The 41-year-old woman came to an outpatient clinic during the month of October. She said she was having distressing thoughts about dirt and contamination, and that her thoughts were causing her to engage in repetitive cleaning rituals, and to repeat the same words for long periods of time. She said her symptoms had appeared every October for the past 10 years, always disappearing completely by April or May.

But “gradually, over the years, she noted that the severity of her illness increased,” and it was disrupting her life and her relationships, the researchers who treated the woman wrote in the case report. [5 Controversial Mental Health Treatments]

The doctors initially prescribed the woman a drug called fluoxetine, which affects levels of the neurotransmitter serotonin in the brain and is used to treat people with OCD and depression. But after a month of that treatment, her condition was not much improved.

The woman then began attending therapy sessions, during which she was gradually exposed to the cues that typically triggered her OCD symptoms, and learned to overcome them. The researchers also prescribed the woman a light treatment, that exposed her to bright light for two hours daily. They thought the seasonal variation in her condition might have something to do with receiving an inadequate amount of light, according to the case report.

The woman’s condition improved after 14 days of the new therapy regimen. The doctors recommended she continue to take the fluoxetine, and the woman’s OCD symptoms did not come back the next winter, according to the report.

Previous research had shown that some OCD patients might indeed experience seasonal variations in symptoms, according to the report.

“I felt like this case is very much clearly a case of seasonality of obsessive compulsive disorder, and I think we should not necessarily be so surprised that this could happen,” Forman said.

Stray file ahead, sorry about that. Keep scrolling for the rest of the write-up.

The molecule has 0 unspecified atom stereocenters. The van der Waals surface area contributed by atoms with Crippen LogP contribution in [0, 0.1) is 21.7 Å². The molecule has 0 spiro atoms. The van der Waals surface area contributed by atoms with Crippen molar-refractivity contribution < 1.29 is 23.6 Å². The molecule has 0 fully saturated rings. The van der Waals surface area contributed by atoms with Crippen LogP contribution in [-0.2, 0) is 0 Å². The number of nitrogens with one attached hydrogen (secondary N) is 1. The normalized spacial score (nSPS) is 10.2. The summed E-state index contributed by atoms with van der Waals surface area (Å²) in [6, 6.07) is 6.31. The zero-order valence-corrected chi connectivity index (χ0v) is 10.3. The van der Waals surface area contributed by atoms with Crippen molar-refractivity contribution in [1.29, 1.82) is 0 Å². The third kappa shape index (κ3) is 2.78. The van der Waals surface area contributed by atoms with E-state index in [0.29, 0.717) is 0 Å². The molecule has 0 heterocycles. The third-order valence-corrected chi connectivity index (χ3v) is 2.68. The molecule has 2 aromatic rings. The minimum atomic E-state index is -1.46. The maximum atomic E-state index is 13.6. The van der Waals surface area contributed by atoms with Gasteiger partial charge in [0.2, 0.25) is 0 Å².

It is not exactly clear why some patients with mental health disorders get worse as seasons change, he said. There are seasonal variations inhow much serotonin is produced in the body, with less produced during darker and colder months compared with months that are sunnier and warmer. But there is no convincing evidence that this variation in serotonin production causes the changes in people’s symptoms.

In patients with depression, for instance, it is also possible that less socializing with family and friends during wintertime plays a role in worsening symptoms, Forman said.

The case report was published online Feb. 18 in the Industrial Psychiatry Journal.

Follow Agata Blaszczak-Boxe on Twitter. Follow Live Science@livescience,Facebook & Google+. Originally published on Live Science.

 

Deadly Gut Bacteria Cause Half a Million Infections Yearly

Posted in SCIENCE, GEOLOGY,HEALTH, INVIRONMENT, TECHNOLOGY,ANTHROPOLOGY, ARCHAEOLOGY, with tags on February 27, 2015 by 2eyeswatching

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Deadly Gut Bacteria Cause Half a Million Infections Yearly

Amazing Mars Photos by NASA’s Curiosity Rover (Latest Images)

Posted in THE UNIVERSE & SPACE SCIENCE with tags on February 27, 2015 by 2eyeswatching

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Amazing Mars Photos by NASA’s Curiosity Rover (Latest Images)

 

Monster Black Hole Is the Largest and Brightest Ever Found

Posted in THE UNIVERSE & SPACE SCIENCE with tags on February 27, 2015 by 2eyeswatching

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Monster Black Hole Is the Largest and Brightest Ever Found